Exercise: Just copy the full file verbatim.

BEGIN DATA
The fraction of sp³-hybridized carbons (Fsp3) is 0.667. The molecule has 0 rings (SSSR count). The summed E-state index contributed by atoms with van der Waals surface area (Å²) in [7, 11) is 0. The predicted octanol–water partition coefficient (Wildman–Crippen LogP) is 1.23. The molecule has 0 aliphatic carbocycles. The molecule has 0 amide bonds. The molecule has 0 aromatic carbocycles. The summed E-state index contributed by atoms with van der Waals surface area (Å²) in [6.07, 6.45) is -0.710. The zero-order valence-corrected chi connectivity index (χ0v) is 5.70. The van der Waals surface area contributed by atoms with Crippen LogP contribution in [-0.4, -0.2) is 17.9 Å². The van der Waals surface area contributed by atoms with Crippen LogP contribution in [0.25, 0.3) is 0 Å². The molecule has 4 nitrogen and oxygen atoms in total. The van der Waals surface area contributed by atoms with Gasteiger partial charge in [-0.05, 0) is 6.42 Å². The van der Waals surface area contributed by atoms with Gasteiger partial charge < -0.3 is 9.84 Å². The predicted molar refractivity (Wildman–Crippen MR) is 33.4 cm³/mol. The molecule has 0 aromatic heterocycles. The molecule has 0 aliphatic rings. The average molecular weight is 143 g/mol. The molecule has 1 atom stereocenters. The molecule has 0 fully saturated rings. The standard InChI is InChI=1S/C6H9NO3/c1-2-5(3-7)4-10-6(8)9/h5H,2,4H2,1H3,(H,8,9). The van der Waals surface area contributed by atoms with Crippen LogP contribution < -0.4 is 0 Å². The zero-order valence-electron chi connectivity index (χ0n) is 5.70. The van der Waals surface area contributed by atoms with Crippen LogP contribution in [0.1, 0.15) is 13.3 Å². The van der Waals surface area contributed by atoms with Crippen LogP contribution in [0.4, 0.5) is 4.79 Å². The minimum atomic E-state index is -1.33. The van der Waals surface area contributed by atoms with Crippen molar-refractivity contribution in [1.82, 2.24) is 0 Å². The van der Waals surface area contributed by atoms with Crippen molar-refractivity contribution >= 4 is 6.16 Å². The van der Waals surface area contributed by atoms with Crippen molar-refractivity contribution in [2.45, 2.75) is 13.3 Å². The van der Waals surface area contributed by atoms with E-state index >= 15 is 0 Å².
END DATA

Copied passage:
The fraction of sp³-hybridized carbons (Fsp3) is 0.667. The molecule has 0 rings (SSSR count). The summed E-state index contributed by atoms with van der Waals surface area (Å²) in [7, 11) is 0. The predicted octanol–water partition coefficient (Wildman–Crippen LogP) is 1.23. The molecule has 0 aliphatic carbocycles. The molecule has 0 amide bonds. The molecule has 0 aromatic carbocycles. The summed E-state index contributed by atoms with van der Waals surface area (Å²) in [6.07, 6.45) is -0.710. The zero-order valence-corrected chi connectivity index (χ0v) is 5.70. The van der Waals surface area contributed by atoms with Crippen LogP contribution in [-0.4, -0.2) is 17.9 Å². The van der Waals surface area contributed by atoms with Crippen LogP contribution in [0.25, 0.3) is 0 Å². The molecule has 4 nitrogen and oxygen atoms in total. The van der Waals surface area contributed by atoms with Gasteiger partial charge in [-0.05, 0) is 6.42 Å². The van der Waals surface area contributed by atoms with Gasteiger partial charge < -0.3 is 9.84 Å². The predicted molar refractivity (Wildman–Crippen MR) is 33.4 cm³/mol. The molecule has 0 aromatic heterocycles. The molecule has 0 aliphatic rings. The average molecular weight is 143 g/mol. The molecule has 1 atom stereocenters. The molecule has 0 fully saturated rings. The standard InChI is InChI=1S/C6H9NO3/c1-2-5(3-7)4-10-6(8)9/h5H,2,4H2,1H3,(H,8,9). The van der Waals surface area contributed by atoms with Crippen LogP contribution < -0.4 is 0 Å². The zero-order valence-electron chi connectivity index (χ0n) is 5.70. The van der Waals surface area contributed by atoms with Crippen LogP contribution in [0.1, 0.15) is 13.3 Å². The van der Waals surface area contributed by atoms with Crippen LogP contribution in [0.4, 0.5) is 4.79 Å². The minimum atomic E-state index is -1.33. The van der Waals surface area contributed by atoms with Crippen molar-refractivity contribution in [1.82, 2.24) is 0 Å². The van der Waals surface area contributed by atoms with Crippen molar-refractivity contribution >= 4 is 6.16 Å². The van der Waals surface area contributed by atoms with Crippen molar-refractivity contribution in [2.45, 2.75) is 13.3 Å². The van der Waals surface area contributed by atoms with E-state index >= 15 is 0 Å².